Today, September 21 is International Day of Peace.
Many cultures use all kinds of different symbols for peace: the dove, the olive branch, and the rainbow just to name a few.
These all have Biblical symbolism as well and I believe it is where the original peace meanings stem from.
Sometimes these symbols are stolen, distorted, and no longer represent the peace they were intended for.
Do you know what the Peace flag is? It is simply the rainbow.
This flag was first used in Italy with the word ‘peace’ in Italian on it.
The rainbow represents the promise that God would never flood the earth again (Genesis 9.13). For most, it is no longer seen as a symbol of peace of that promise but rather used as symbol of gay pride.
Often the good intent ends up being used irreverently. For now, we no longer associate the rainbow with being whole or God’s creation or even that it is the symbol of His promise of peace.
It is true, people get confused even if you try to tell them otherwise.
I do wish they find true peace in Christ alone.
I love this representation for international peace:
Perhaps, a Christian designed it. I am not sure, but it does incorporate peace, don’t you agree?
If it had a rainbow, then it would have all three of the above mentioned Biblical symbols of peace (the dove, the olive branch, and the rainbow).
Another example of peace is the swastika. It is an ancient Eurasian symbol. Then, it became a symbol of good luck and now, of course, no one would associate it with peace or luck!
When I was in Korea, I was surprised to see it on ancient buildings over 5,000 years old and learn of its roots which are so far from the racism of white supremacy and intimidation we think of today when we see it.
If you think of the upside down broken cross as a peace symbol, well, there is more to that story too. You see, Nero who despised Christians would crucify them head down on a cross (including Peter).
So, could it be that the peace symbol really is a reminder of martyrs? I am not entirely positive, but I do know Germans used it in the graves of their SS Officers who they believed were martyrs for their cause.
Supposedly the bottom half of a peace symbol represents a broken rifle – or broken ‘arms.’
The internationally recognized peace symbol – variously known as the nuclear disarmament symbol is a combination of the signals for the letters “N” and “D”, standing for “nuclear disarmament.”
The letter “N” is formed by a person holding two flags in an inverted “V” like this:
The letter “D” is formed by holding one flag pointed straight up and the other pointed straight down.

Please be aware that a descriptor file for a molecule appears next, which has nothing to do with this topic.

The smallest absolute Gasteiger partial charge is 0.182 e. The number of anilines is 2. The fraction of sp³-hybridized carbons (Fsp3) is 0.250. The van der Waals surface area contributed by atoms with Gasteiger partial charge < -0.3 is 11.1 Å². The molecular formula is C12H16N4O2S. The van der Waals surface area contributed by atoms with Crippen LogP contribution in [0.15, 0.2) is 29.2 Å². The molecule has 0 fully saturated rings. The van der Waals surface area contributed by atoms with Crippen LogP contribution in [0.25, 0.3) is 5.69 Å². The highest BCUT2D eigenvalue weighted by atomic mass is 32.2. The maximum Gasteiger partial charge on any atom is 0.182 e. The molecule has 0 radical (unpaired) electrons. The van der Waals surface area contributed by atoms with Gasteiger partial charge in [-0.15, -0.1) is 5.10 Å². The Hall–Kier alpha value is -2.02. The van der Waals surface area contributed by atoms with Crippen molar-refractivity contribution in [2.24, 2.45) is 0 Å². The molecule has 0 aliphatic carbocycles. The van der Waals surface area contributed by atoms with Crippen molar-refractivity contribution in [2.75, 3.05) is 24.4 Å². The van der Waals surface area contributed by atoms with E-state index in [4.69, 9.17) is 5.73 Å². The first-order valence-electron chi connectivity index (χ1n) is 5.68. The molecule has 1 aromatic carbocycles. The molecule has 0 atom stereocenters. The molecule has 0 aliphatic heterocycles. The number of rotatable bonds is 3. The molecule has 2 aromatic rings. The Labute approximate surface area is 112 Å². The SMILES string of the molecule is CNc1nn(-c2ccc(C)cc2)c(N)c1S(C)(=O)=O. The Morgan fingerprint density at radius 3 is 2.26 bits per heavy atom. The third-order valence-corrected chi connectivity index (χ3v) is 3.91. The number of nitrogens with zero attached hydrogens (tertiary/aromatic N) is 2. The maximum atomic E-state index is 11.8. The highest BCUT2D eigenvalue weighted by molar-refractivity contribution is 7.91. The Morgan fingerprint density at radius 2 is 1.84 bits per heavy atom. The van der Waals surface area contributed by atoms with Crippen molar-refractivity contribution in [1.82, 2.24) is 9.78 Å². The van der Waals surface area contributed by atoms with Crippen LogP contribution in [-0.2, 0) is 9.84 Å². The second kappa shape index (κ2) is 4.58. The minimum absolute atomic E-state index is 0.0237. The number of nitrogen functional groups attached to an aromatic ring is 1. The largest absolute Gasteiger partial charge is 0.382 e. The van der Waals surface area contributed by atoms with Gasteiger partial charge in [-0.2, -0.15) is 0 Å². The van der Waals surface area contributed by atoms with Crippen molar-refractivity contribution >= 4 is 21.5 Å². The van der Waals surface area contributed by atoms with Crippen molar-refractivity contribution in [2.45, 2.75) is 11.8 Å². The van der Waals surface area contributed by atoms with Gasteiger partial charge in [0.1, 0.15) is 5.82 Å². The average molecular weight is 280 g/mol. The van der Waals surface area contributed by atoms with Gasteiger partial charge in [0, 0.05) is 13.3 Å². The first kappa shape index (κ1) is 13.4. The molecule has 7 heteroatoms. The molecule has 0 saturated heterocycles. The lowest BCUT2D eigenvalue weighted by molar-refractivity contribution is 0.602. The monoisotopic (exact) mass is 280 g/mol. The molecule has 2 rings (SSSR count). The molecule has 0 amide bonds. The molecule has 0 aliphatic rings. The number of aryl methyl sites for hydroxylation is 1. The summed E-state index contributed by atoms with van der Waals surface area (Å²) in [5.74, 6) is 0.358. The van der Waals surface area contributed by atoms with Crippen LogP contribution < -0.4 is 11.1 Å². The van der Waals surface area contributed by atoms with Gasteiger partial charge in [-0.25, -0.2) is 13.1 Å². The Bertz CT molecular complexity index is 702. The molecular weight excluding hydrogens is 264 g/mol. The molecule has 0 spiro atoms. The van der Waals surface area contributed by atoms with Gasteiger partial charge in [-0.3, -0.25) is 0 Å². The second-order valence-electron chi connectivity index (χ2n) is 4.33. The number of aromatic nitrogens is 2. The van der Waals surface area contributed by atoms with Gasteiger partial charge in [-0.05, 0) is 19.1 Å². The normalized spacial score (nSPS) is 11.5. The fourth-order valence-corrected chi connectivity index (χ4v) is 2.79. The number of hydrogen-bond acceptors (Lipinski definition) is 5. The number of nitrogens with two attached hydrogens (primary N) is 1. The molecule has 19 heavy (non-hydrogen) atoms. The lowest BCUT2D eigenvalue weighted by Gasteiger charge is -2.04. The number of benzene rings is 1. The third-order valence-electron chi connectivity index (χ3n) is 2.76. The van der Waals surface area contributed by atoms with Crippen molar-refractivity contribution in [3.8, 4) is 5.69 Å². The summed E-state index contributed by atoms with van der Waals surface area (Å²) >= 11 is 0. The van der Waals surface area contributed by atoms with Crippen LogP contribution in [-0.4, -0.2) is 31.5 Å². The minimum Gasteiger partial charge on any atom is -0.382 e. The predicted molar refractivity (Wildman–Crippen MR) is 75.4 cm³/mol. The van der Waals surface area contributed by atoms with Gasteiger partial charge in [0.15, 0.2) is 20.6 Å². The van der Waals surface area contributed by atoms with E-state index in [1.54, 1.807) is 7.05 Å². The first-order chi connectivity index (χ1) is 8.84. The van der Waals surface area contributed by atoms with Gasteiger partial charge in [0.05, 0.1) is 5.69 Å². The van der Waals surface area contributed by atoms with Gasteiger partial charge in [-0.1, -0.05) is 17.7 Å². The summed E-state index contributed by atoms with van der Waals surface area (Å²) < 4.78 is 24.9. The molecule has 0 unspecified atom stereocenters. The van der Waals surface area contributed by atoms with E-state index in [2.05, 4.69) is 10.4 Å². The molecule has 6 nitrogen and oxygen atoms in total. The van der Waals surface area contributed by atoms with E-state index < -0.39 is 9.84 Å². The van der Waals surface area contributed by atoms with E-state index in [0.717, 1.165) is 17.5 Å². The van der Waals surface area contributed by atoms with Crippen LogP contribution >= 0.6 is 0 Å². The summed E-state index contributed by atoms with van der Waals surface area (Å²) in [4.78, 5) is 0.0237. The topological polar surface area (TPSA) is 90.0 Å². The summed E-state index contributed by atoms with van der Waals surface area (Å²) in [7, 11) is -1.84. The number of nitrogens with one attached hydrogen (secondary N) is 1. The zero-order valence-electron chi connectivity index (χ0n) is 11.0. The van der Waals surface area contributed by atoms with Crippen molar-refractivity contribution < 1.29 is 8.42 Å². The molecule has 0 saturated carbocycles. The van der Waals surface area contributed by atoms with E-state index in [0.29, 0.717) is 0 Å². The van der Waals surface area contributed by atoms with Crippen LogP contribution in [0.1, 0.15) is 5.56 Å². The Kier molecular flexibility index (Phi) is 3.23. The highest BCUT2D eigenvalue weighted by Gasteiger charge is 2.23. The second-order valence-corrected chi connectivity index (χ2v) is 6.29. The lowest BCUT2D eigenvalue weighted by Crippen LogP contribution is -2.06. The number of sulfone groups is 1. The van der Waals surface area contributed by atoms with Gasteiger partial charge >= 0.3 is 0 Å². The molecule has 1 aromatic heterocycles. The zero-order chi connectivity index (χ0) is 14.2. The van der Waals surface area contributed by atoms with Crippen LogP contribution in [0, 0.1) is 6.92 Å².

These two signs form the shape of the centre of the peace symbol.
If it is the other way with arms up it is suppose to represent life. Arms down – death. Makes sense death will come if evil prevails.
So for me, this is what I see: peace is not possible in this fallen world without Christ. It also says look at sacrifices others have made as martyrs like Peter being crucified upside down.
Let the peace symbol remind us to pray for those who have been lead astray. Pray they find the peace that passes all understanding which finds its roots in Christ alone.
Most will look at this symbol and instantly identify it as peace. If someone thinks it evil, we must remember so is the cross!
It was a sadistic, most horrendous, and evil thing. It was a curse to hang on a tree; even Scripture so says in Deuteronomy 21:23 and Galatians 3:13.
It was a symbol of shame and of evil.
The cross was never a symbol of good, at least not until Jesus came.
When Jesus spoke of taking up our cross and following Him, the imagery would not have been seen as a good thing by the vast majority of people. It would be as if the syringe became the symbol of euthanasia and then we all started to take the syringe as the symbol of our new religion. However, the death of Christ transformed the symbol of death into a symbol of life.
I used to wonder why did we wear crosses. I thought how strange it would be to wear an electric chair. But the empty cross reminds of Christ’s conquering of death and seen in the peace sign, it can also remind us of the post our Lord was whipped on prior to his death.
Let it remind us He was wounded for our transgressions and bruised for our iniquities as it says in Isaiah 53.5.
We can find peace in Christ alone and when we do, others will ask about that peace they see in us as we strive to…
Find peace – find it in Christ alone.
By the way, all of the above was inspired original by this peace symbol I saw on a wall in a clothing shop in an airport terminal:
I encourage you to blog or journal and write down the things God lays in your heart and mind even as this as I rushed through hallways while traveling. You might be surprised at the learning adventure you might go on by taking the time to explore what you have been exposed to. Happy adventuring with our Lord. I pray you do in Him alone!
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